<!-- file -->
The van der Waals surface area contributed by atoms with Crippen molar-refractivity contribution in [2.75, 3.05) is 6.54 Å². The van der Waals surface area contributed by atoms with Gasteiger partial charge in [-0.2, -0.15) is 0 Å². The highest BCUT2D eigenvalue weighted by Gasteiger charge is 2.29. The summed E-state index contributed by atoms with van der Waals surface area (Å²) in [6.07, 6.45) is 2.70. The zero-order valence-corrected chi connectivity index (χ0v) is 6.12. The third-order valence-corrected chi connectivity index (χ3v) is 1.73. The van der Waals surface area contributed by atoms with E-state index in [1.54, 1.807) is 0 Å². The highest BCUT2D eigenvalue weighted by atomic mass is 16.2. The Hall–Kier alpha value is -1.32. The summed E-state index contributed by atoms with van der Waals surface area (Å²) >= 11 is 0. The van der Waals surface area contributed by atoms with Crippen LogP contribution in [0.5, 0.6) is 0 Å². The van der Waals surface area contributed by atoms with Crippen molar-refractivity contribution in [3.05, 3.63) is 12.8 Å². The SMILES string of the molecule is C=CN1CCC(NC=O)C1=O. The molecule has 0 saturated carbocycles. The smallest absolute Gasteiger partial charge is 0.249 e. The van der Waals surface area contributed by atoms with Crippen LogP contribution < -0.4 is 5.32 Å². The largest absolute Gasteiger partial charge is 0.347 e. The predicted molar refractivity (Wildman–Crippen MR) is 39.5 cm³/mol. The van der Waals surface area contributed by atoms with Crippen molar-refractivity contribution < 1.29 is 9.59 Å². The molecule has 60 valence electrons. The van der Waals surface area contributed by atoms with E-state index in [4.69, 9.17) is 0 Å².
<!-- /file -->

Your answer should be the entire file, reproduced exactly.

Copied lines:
The van der Waals surface area contributed by atoms with Crippen molar-refractivity contribution in [2.75, 3.05) is 6.54 Å². The van der Waals surface area contributed by atoms with Gasteiger partial charge in [-0.2, -0.15) is 0 Å². The highest BCUT2D eigenvalue weighted by Gasteiger charge is 2.29. The summed E-state index contributed by atoms with van der Waals surface area (Å²) in [6.07, 6.45) is 2.70. The zero-order valence-corrected chi connectivity index (χ0v) is 6.12. The third-order valence-corrected chi connectivity index (χ3v) is 1.73. The van der Waals surface area contributed by atoms with E-state index in [1.54, 1.807) is 0 Å². The highest BCUT2D eigenvalue weighted by atomic mass is 16.2. The Hall–Kier alpha value is -1.32. The summed E-state index contributed by atoms with van der Waals surface area (Å²) >= 11 is 0. The van der Waals surface area contributed by atoms with Crippen LogP contribution in [0.5, 0.6) is 0 Å². The van der Waals surface area contributed by atoms with Crippen molar-refractivity contribution in [3.05, 3.63) is 12.8 Å². The SMILES string of the molecule is C=CN1CCC(NC=O)C1=O. The molecule has 0 saturated carbocycles. The smallest absolute Gasteiger partial charge is 0.249 e. The van der Waals surface area contributed by atoms with Crippen LogP contribution < -0.4 is 5.32 Å². The largest absolute Gasteiger partial charge is 0.347 e. The predicted molar refractivity (Wildman–Crippen MR) is 39.5 cm³/mol. The van der Waals surface area contributed by atoms with Crippen molar-refractivity contribution < 1.29 is 9.59 Å². The molecule has 60 valence electrons. The van der Waals surface area contributed by atoms with E-state index in [4.69, 9.17) is 0 Å².